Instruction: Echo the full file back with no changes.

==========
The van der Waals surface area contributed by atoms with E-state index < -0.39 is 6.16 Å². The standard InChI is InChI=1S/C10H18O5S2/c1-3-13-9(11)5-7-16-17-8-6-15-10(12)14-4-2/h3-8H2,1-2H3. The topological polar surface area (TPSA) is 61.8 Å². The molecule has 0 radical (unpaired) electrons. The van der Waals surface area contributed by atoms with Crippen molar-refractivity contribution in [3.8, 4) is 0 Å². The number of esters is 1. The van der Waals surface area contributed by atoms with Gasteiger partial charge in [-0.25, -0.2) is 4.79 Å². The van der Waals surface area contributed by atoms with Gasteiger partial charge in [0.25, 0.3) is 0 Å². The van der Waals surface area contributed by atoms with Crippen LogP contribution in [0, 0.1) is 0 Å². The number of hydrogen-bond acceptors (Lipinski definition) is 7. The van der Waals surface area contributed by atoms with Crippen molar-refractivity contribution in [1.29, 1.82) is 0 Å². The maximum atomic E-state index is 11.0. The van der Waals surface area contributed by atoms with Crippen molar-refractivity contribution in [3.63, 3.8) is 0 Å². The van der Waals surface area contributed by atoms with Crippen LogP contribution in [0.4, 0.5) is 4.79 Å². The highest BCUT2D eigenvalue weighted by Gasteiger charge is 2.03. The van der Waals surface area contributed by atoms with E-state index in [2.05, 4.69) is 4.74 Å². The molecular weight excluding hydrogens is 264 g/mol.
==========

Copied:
The van der Waals surface area contributed by atoms with E-state index < -0.39 is 6.16 Å². The standard InChI is InChI=1S/C10H18O5S2/c1-3-13-9(11)5-7-16-17-8-6-15-10(12)14-4-2/h3-8H2,1-2H3. The topological polar surface area (TPSA) is 61.8 Å². The molecule has 0 radical (unpaired) electrons. The van der Waals surface area contributed by atoms with Crippen molar-refractivity contribution in [3.8, 4) is 0 Å². The number of esters is 1. The van der Waals surface area contributed by atoms with Gasteiger partial charge in [-0.25, -0.2) is 4.79 Å². The van der Waals surface area contributed by atoms with Gasteiger partial charge in [0.25, 0.3) is 0 Å². The van der Waals surface area contributed by atoms with Crippen LogP contribution in [0, 0.1) is 0 Å². The number of hydrogen-bond acceptors (Lipinski definition) is 7. The van der Waals surface area contributed by atoms with Crippen molar-refractivity contribution in [1.29, 1.82) is 0 Å². The maximum atomic E-state index is 11.0. The van der Waals surface area contributed by atoms with Crippen molar-refractivity contribution in [3.63, 3.8) is 0 Å². The van der Waals surface area contributed by atoms with Crippen LogP contribution in [0.4, 0.5) is 4.79 Å². The highest BCUT2D eigenvalue weighted by Gasteiger charge is 2.03. The van der Waals surface area contributed by atoms with E-state index in [2.05, 4.69) is 4.74 Å². The molecular weight excluding hydrogens is 264 g/mol.